Even when the application developers are actively working on the project, it doesn’t mean that they have planned enough time to update all the dependencies. A large number of dependencies in the project lead to a constant need for updates. Our statistics show that typically ~35% of apps’ dependencies are already outdated.

Abandoned react-native-level-fs #

The react-native-level-fs library that manages file storage in the native filesystem is a perfect example to showcase that the dependency management problem is widespread and it’s common to use outdated and vulnerable libraries.

react-native-level-fs had only three contributors and they just stopped supporting it in 2019. One high and two medium vulnerabilities were reported for the latest version and there’s no chance anyone will fix them.

The scary news is that right now it has nearly 6000 weekly downloads, and it looks like a typical thing in the React Native ecosystem.

Abandoned SpongyCastle #

Let’s talk about react-native-aes-crypto library again. The above-mentioned PBKDF2 from this library relies on the SpongyCastle library on Android, see RCTAes.java#L167.

SpongyCastle is a famous BouncyCastle library repacked for Android. Its latest release was on 30 Aug 2017. SpongyCastle hasn’t been updated for three years, has 30 open issues, including CVE-2019-17359 that was fixed in the newer versions of BouncyCastle.

But the most important thing is that SpongyCastle is not supported anymore.

BouncyCastle itself is considered deprecated on Android platform since 2018: The Bouncy Castle implementations of many algorithms are deprecated.

When react-native-aes-crypto library was founded, SpongyCastle was still an active library, so it was an understandable choice. But 4 years are a long term in a world of an always-evolving ecosystem.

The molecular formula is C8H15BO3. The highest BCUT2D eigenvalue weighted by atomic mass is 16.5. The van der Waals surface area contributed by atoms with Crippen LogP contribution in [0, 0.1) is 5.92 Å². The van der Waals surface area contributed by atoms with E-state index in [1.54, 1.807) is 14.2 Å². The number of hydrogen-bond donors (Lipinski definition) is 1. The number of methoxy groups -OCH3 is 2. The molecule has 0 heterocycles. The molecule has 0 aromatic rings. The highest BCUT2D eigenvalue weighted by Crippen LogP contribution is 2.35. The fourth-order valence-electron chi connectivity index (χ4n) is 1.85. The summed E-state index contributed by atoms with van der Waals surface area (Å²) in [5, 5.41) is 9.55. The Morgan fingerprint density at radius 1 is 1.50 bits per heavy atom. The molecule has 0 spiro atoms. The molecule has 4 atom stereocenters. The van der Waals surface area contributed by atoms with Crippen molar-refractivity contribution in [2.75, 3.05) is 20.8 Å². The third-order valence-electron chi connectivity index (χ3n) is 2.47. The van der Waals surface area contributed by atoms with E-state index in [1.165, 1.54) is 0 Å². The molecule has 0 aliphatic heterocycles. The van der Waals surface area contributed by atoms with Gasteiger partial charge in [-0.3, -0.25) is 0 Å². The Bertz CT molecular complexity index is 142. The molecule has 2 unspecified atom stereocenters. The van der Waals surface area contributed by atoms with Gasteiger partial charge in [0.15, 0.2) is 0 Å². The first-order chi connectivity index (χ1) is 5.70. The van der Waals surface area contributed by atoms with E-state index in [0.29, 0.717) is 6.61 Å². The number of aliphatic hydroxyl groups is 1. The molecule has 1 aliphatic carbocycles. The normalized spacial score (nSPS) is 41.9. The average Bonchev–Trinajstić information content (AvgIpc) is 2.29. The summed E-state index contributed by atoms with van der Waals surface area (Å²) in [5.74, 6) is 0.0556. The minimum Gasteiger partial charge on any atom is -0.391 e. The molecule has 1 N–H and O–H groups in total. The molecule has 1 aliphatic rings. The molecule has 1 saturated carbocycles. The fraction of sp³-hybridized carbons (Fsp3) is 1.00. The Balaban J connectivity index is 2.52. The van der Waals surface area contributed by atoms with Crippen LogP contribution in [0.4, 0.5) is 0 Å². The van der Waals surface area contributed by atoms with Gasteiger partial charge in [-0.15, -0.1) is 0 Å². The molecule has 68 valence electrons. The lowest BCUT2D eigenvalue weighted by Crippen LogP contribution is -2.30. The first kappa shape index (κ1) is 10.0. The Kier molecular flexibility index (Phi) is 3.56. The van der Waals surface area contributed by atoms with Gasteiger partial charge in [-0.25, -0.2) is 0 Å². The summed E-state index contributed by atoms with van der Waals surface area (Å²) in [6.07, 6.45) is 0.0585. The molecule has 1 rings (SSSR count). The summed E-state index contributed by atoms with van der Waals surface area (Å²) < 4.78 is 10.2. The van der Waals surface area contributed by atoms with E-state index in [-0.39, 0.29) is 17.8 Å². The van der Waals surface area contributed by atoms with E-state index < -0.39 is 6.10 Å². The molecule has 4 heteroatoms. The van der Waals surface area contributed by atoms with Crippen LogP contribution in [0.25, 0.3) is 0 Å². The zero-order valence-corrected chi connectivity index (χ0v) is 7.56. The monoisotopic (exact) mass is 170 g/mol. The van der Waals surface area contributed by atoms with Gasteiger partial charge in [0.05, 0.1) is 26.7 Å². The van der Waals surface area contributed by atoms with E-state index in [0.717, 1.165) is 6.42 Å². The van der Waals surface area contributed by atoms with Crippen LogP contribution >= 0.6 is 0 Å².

The PBKDF2 is a crucial function used to derive hashes from the user passwords. Having PBKDF2 source from the old & outdated library puts at risk the main sensitive assets of the app.

Abandoned ed25519-hd #

Another example of a quite popular but abandoned crypto library is ed25519-hd-key. That’s an implementation of key derivation according to the SLIP-0010 protocol.

For the last year nothing has been going on with this library, only lonely DependaBot PRs asking to update the outdated dependencies.

Generating master keypair is the root security procedure in non-custodial crypto wallet applications. The security weaknesses and risks associated with key generation directly affect security of the whole crypto wallet application and users wallets.


Struggling with mobile app security?
Get assistance from our engineers.


6. How to select a good cryptographic library? #

We discussed how scary and complicated things might be for React Native app developers. Let’s add some constructive suggestions to this picture.

react native libraries security: how to select a good cryptographic library - cossack labs

A slide from Anastasiia’s talk Use cryptography; don’t learn it.

  1. Looks alive. Manually review the library before adding it to your project. Prefer libraries that are supported by more than one person and are active (have the latest releases). Github stars are a bad metric to follow: for example, UI libraries have 100x stars more than any crypto or security libs.
  2. Built for mobile. Prefer libraries that are optimised for mobile platforms, e.g. use native CPRNGs and cryptographic APIs, or are based on multi-platform libraries like OpenSSL / BoringSSL. Using web browsers API isn’t the best choice for mobile apps.
  3. Easy-to-use and hard-to-misuse API. Developers often don’t have cryptographic knowledge and might not be aware about cipher modes and requirements to the IV. Prefer libraries that have understandable and documented API and work similarly on iOS and Android. As crypto library developers ourselves, we often talk about how complicated it is to maintain the crypto library. If curious, take a look at the Maintaining cryptographic library for 12 languages talk.
  4. Tests. The library should have tests (unit and integration between platforms) on the main functions it provides. Without tests, the maintainers might accidentally break some features without even realising it. As cryptographic libraries work with the most sensitive data in the app, they should be well supported and resistant to human mistakes.